Thursday, May 18, 2006

John Paul II

Born on this day in Wadowice in 1920, barely a year after Poland achieved its independence, Karol Wojtyla was the son of an intensely religious retired officer of the Polish Army. Karol's mother died when he was 10, but his native self-confidence propelled him as he became an outstanding student and athlete (a soccer goalie and an outdoorsman) with an interest in drama (both writing and acting). He entered Jagiellonian University in 1938, but after the Nazis invaded Poland in 1939, he worked as a stonecutter and a chemical plant worker during the day while by night writing for and acting in underground theater groups such as the Rhapsodic Theater of Mieczyslaw Kotlarczyk.

The Rhapsodic Theater was wholly unlike Ernst Lubitsch's comic conception of a Polish underground theater group led by Jack Benny in To Be or Not to Be (1942); its defiance was not about spy-capers and fake beards, but about propping up the beleaguered patriotic spirit of the Poles through the clandestine performance of Polish-language works in violation of Nazi prohibitions. For Wojtyla, the defiance of the Rhapsodic Theater was inextricably linked with the hope provided by the teachings of the Roman Catholic church, a point of view he inherited from his father, who hoped he would study for the priesthood.

Following his father's death in 1941, it was with a measure of both patriotism and piety that Wojtyla eluded the Nazi standing order for the arrest of all young Polish men in Krakow and resumed his religious instruction in the underground seminary of Cardinal Adam Sapieha, the archbishop of Krakow.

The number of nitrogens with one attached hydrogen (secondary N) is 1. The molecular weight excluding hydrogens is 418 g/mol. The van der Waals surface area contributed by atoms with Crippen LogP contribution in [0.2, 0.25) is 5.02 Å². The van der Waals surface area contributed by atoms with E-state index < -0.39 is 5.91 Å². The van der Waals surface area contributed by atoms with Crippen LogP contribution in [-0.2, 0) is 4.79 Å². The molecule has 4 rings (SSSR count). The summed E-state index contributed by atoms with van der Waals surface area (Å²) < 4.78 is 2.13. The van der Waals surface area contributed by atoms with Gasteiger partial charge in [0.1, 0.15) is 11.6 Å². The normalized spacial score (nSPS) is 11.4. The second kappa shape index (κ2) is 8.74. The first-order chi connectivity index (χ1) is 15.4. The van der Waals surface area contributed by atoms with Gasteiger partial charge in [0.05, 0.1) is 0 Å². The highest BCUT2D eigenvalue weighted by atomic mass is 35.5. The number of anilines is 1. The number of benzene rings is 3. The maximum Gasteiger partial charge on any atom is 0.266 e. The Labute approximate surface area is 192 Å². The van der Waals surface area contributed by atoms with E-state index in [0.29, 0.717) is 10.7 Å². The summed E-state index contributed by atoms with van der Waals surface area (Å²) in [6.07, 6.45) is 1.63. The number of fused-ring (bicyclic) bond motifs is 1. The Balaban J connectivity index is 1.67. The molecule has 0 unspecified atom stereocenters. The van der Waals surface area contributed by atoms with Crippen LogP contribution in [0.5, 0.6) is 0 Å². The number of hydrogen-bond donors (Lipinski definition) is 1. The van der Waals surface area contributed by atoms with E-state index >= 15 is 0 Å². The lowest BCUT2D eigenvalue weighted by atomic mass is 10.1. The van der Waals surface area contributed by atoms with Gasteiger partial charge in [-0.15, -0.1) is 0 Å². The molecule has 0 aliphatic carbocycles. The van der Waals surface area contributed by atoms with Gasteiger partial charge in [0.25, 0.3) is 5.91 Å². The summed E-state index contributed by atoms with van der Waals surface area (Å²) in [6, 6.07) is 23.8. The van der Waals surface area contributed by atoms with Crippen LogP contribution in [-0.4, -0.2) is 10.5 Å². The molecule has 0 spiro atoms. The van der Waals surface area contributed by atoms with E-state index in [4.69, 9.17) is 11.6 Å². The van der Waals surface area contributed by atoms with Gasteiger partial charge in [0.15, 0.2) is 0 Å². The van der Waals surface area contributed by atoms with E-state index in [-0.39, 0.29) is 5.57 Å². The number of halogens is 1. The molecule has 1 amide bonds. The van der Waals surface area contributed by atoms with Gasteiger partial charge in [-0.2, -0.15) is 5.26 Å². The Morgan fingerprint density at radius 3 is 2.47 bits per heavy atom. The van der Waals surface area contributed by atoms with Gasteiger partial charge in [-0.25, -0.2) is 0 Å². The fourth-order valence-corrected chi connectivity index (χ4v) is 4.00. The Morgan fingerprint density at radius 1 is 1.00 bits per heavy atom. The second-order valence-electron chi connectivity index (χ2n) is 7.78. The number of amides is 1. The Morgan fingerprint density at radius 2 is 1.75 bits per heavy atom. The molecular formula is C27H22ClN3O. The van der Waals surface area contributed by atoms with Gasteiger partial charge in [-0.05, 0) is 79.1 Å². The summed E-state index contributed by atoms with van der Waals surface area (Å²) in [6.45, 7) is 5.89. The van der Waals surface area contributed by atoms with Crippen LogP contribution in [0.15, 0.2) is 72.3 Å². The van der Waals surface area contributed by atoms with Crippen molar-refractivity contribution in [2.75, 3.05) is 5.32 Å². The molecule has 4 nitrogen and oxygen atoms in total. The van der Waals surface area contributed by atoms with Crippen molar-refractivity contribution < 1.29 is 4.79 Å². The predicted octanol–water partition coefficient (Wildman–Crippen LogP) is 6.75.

After the end of World War II he resumed his studies openly, earning his degree in theology from Jagiellonian in 1946 while continuing to pursue his literary activities. In March 1946 he published his first collection of poems, Song of the Hidden God; and 8 months later he was ordained as a Roman Catholic priest. Sapieha sent Wojtyla to Rome to earn his doctorate, which he did in 1948 with a dissertation on faith according to St. John of the Cross. After serving as a parish priest in Krakow, he returned to Jagiellonian to study philosophy (particularly the ethical writings of Max Scheler), and he accepted an appointment as a professor of ethics at Lublin, where he gained a reputation as one of Poland's chief ethicists.

In 1958, Pius XII named Wojtyla bishop of Ombi. Shortly thereafter, he published his first major ethics work, a treatise on sexuality called Love and Responsibility (1960), which Paul VI would later rely upon heavily in writing his encyclical Humanae vitae (1968); in it, Wojtyla portrays sex as a mystery encompassing both body and soul, which is why he believes it is wrong to separate the bonding that comes through healthy sex from the act of procreation; artificial contraception, in Wojtyla's view, limits one's ability to give fully of one's self and creates distance between a husband and wife by denying part of the mystery. (As pope, he would reaffirm his support for Paul's Humanae vitae in Chicago in 1980, a source of concern particularly for progressive American and Western European Catholics who believed that the Church was out of touch with modern issues of sexuality such as abortion, homosexuality and birth control).